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Off Target

Greg Spears, 4:11 am ET

NEW RESEARCH suggests that target-date retirement funds—which currently receive a majority of contributions to 401(k) plans—are missing the mark.

Target funds’ returns, in aggregate, lagged those of replica portfolios built with exchange-traded funds (ETFs) by one percentage point a year, according to University of Arizona finance professor David C. Brown, one of the study’s authors.

The majority of the underperformance was due to higher fees, Brown said. Target-date funds are funds-of-funds. Most fund families charge investors layers of management fees—both on the target-date fund itself and on the underlying funds.

Active management also cuts into target funds’ returns, according to the study. Active managers, as a group, tend to lag the market averages. The good news: Some target-date funds have some or all of their assets in market-tracking index funds.

Finally, the timing of asset allocation adjustments was a small reason for target funds’ performance lag, accounting for about 1/20th of the return difference, according to the study.

Brown’s study, co-authored with the University of Colorado’s Shaun Davies, is titled “Off Target: On the Underperformance of Target-Date Funds.” It was presented Nov. 12 at a conference sponsored by the CFP Board Center for Financial Planning.

To assess target funds’ returns, Brown and Davies mixed replica portfolios using 50 low-cost, passively managed ETFs from Vanguard Group. Their performance was compared to equivalent target funds from 2008 to 2020.

“In dollar terms, target-date funds underperformed cumulatively by $35 billion,” Brown said. The underperformance reached nearly $10 billion in 2019, as target funds’ assets grew to almost $1.6 trillion.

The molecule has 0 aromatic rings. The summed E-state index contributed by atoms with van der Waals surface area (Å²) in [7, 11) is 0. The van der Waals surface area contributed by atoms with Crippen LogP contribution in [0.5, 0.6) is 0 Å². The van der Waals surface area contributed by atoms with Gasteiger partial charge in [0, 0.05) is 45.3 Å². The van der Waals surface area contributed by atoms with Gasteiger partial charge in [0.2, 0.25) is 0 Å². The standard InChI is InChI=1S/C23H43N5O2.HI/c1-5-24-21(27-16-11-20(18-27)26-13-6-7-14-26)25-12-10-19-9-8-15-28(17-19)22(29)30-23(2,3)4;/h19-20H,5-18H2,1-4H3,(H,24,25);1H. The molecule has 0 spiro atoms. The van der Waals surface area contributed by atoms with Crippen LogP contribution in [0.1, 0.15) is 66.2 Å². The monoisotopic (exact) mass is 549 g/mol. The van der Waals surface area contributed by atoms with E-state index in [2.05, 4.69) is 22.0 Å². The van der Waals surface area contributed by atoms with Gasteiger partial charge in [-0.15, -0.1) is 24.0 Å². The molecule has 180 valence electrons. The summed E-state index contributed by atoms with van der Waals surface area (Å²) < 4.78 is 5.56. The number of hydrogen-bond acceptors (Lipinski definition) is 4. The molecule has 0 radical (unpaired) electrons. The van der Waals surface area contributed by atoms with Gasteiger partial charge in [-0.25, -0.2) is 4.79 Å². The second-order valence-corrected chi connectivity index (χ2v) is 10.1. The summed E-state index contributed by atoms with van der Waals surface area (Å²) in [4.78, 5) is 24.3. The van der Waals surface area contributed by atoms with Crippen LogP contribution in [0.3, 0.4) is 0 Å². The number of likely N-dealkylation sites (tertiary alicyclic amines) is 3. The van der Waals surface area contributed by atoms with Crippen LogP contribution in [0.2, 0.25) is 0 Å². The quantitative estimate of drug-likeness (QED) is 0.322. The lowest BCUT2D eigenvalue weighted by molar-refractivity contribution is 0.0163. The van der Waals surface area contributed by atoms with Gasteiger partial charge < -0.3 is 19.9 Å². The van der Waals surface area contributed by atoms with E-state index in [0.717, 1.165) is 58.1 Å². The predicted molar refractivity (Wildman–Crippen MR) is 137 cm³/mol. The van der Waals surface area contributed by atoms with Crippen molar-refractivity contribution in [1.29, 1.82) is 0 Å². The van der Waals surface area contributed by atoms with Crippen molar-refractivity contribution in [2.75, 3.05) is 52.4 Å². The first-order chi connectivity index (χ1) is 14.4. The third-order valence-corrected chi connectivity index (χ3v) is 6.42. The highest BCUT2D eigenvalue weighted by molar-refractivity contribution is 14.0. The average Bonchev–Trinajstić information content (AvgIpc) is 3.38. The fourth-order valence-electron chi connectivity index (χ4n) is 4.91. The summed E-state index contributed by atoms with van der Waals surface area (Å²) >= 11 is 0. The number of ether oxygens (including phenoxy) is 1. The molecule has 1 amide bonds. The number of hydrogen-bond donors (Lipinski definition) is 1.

Many workers are automatically invested in target funds when they’re enrolled in their employer’s 401(k) plan. Employees can change to other plan investments, but relatively few do. Target funds receive nearly 60% of all plan contributions, according to Cerulli Associates.

The relatively poor performance of most target-date funds may sound disturbing. But before target-date funds took off, many 401(k) plans used a money-market fund as the default investment option—and many participants never changed investments, so they ended up with miserably low investment returns. By contrast, owning a mediocre target-date fund is arguably a big step in the right direction.

What can today’s investor do?

The best scenario: Be lucky enough to have a good fund family supply the target funds in your 401(k), Brown said. Vanguard’s target funds lagged the study’s ETF replica portfolios by just 0.01 percentage point a year. Full disclosure: I worked for Vanguard until I retired last year.

Otherwise, Brown suggested investors could build their own replica target funds by mixing six ETFs—U.S. stock, U.S. bond, international stock, international bond, inflation-indexed bond and real estate.

There are problems with this approach, however. As of 2018, only 21.5% of 401(k) plans offered a brokerage window that would allow participants to buy ETFs, the study noted. It also assumes a level of interest that many 401(k) investors don’t possess.

Alternatively, you could simply invest in a set of low-cost index funds—again, assuming they’re available through your 401(k) plan. Not sure what mix to buy? You could take your cues from a target fund geared to a retirement date similar to when you plan to retire.

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Ormode
Ormode
7 months ago

You haven’t seen anything yet. If bond yields should go up 200 basis points, bond funds would go down hard, and the S&P 500 would do the same thing. These changes would cause of a lot of collateral damage in the economy as well.

Joey
Joey
7 months ago
Reply to  Ormode

Maybe, but that doesn’t have anything to to with whether Target Date funds trail replica model portfolios, which is the point of the article

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